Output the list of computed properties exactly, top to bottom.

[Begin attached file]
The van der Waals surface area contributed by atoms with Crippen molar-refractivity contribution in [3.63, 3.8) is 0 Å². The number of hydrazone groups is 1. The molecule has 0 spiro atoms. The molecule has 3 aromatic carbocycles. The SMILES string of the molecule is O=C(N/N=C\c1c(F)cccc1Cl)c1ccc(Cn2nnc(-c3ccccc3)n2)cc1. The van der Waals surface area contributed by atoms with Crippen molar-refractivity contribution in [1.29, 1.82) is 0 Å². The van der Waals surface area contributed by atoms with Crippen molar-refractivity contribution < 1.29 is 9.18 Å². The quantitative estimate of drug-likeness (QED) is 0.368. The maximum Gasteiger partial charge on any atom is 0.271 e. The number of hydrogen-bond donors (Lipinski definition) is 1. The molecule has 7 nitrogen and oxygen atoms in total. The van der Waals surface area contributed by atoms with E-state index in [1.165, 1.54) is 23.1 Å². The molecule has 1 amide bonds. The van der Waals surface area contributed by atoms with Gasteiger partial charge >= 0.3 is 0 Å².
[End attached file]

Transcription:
The van der Waals surface area contributed by atoms with Crippen molar-refractivity contribution in [3.63, 3.8) is 0 Å². The number of hydrazone groups is 1. The molecule has 0 spiro atoms. The molecule has 3 aromatic carbocycles. The SMILES string of the molecule is O=C(N/N=C\c1c(F)cccc1Cl)c1ccc(Cn2nnc(-c3ccccc3)n2)cc1. The van der Waals surface area contributed by atoms with Crippen molar-refractivity contribution in [1.29, 1.82) is 0 Å². The van der Waals surface area contributed by atoms with Crippen molar-refractivity contribution < 1.29 is 9.18 Å². The quantitative estimate of drug-likeness (QED) is 0.368. The maximum Gasteiger partial charge on any atom is 0.271 e. The number of hydrogen-bond donors (Lipinski definition) is 1. The molecule has 7 nitrogen and oxygen atoms in total. The van der Waals surface area contributed by atoms with E-state index in [1.165, 1.54) is 23.1 Å². The molecule has 1 amide bonds. The van der Waals surface area contributed by atoms with Gasteiger partial charge >= 0.3 is 0 Å².